Tuesday, 24 September 2013

Blogging Teens




Every day, blogs are created by people of all ages and



from all walks of life, but when it comes to blogging,



teen writers are truly on the cutting edge of the



movement. Because today's teenagers are the first



generation of people to have grown up using the



internet at every stage of their development, many



adolescents have a seemingly innate sense of how to use



web technology to express their innermost thoughts and



ideas. Older writers often experience a kind of learning



curve when they begin to blog, but many young people



find that using a word processor and blogging software



feels more natural and direct a mode of communication



than writing in a diary ever could.





One of the reasons why blogs have undergone a kind of



explosion in the teen community and are growing by



leaps and bounds is the fact that they provide a unique



mixture of visibility and anonymity. A teenager can



invite friends and peers to read his or her blog with a



simple email, thereby winning attention or possibly



even praise. Of course, with visibility usually comes the



possibility of embarrassment, but the fact that it is



possible to blog anonymously with an invented handle



or nickname negates a lot of the potential for



humiliation. Many a blogging teen lives in fear that a



parent or guardian will discover his or her blog, but by



publishing under an alias a teenager can spill his or her



secrets without fear of being traced.





Outside the world of blogging, teen writers often have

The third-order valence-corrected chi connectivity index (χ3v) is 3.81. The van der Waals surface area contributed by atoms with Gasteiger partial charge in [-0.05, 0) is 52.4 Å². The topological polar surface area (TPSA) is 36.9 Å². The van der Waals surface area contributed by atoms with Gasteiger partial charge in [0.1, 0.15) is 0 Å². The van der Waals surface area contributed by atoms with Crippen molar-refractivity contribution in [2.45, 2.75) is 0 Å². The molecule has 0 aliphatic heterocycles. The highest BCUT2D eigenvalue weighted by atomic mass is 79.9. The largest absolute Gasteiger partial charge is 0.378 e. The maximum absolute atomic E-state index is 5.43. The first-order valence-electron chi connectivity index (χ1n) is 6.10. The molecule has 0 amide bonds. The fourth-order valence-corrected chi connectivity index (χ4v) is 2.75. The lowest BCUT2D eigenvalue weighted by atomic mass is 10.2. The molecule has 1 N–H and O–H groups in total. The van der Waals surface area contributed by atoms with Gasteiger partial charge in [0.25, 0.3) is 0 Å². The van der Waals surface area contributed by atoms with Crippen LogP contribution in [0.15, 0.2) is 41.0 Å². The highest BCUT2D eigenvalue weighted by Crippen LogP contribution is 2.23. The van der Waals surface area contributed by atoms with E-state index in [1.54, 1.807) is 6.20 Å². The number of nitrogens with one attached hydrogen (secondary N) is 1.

very limited opportunities to be published. Magazines



and journals are often reticent to publish young writers



who may not have as much credibility as older writers



with a lot of experience and extensive credits to their



names. This can discourage adolescents from writing or



from seeking chances to publish their work. By



blogging, young people can begin to gain a following of



readers without first having to win the attention and



support of an editor or publisher who may not be very



interested in teenaged authors.





Between the fact that blogs provide young people with a



chance to exercise their impressive technical aptitude,



to gain visibility without compromising privacy, and to



build a readership for their writing without having to



jump through the traditional hoops of the publishing



industry, it is little wonder that are so many teenagers



with blogs. For some teenagers, blogging is even a very



social endeavor that allows them to meet people with



similar interests from all over the world. Many a



blogging teen has discovered that having a weblog on



the internet is a great way to explore self-expression



and, often, to win positive feedback from new friends.

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